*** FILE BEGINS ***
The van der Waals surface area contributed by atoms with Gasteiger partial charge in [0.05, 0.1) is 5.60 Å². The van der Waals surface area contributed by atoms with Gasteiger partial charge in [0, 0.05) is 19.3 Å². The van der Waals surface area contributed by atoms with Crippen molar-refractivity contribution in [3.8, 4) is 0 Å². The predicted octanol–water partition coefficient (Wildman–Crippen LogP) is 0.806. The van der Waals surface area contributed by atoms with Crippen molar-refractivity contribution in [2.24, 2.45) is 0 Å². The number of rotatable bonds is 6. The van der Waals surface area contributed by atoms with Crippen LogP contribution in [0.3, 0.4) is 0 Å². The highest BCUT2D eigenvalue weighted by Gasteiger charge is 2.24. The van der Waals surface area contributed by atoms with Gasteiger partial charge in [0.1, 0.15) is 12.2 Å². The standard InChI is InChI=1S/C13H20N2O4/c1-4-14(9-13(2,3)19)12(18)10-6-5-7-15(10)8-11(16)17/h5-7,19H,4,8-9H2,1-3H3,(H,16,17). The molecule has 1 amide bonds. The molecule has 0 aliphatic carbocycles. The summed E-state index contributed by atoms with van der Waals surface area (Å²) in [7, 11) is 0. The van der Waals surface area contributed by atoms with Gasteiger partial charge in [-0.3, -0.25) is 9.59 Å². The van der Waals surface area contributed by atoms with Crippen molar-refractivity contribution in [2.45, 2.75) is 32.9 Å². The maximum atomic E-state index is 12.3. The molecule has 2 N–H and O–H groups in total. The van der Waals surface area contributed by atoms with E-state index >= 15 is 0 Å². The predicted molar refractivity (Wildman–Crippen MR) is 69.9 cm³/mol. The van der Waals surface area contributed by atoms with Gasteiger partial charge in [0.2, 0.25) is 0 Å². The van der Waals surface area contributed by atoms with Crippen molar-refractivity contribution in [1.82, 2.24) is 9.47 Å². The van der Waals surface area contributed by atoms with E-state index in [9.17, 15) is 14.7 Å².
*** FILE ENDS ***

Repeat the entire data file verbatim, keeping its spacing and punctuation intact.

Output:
The van der Waals surface area contributed by atoms with Gasteiger partial charge in [0.05, 0.1) is 5.60 Å². The van der Waals surface area contributed by atoms with Gasteiger partial charge in [0, 0.05) is 19.3 Å². The van der Waals surface area contributed by atoms with Crippen molar-refractivity contribution in [3.8, 4) is 0 Å². The predicted octanol–water partition coefficient (Wildman–Crippen LogP) is 0.806. The van der Waals surface area contributed by atoms with Crippen molar-refractivity contribution in [2.24, 2.45) is 0 Å². The number of rotatable bonds is 6. The van der Waals surface area contributed by atoms with Crippen LogP contribution in [0.3, 0.4) is 0 Å². The highest BCUT2D eigenvalue weighted by Gasteiger charge is 2.24. The van der Waals surface area contributed by atoms with Gasteiger partial charge in [0.1, 0.15) is 12.2 Å². The standard InChI is InChI=1S/C13H20N2O4/c1-4-14(9-13(2,3)19)12(18)10-6-5-7-15(10)8-11(16)17/h5-7,19H,4,8-9H2,1-3H3,(H,16,17). The molecule has 1 amide bonds. The molecule has 0 aliphatic carbocycles. The summed E-state index contributed by atoms with van der Waals surface area (Å²) in [7, 11) is 0. The van der Waals surface area contributed by atoms with Gasteiger partial charge in [-0.3, -0.25) is 9.59 Å². The van der Waals surface area contributed by atoms with Crippen molar-refractivity contribution in [2.45, 2.75) is 32.9 Å². The maximum atomic E-state index is 12.3. The molecule has 2 N–H and O–H groups in total. The van der Waals surface area contributed by atoms with E-state index >= 15 is 0 Å². The predicted molar refractivity (Wildman–Crippen MR) is 69.9 cm³/mol. The van der Waals surface area contributed by atoms with Gasteiger partial charge in [0.2, 0.25) is 0 Å². The van der Waals surface area contributed by atoms with Crippen molar-refractivity contribution in [1.82, 2.24) is 9.47 Å². The van der Waals surface area contributed by atoms with E-state index in [9.17, 15) is 14.7 Å².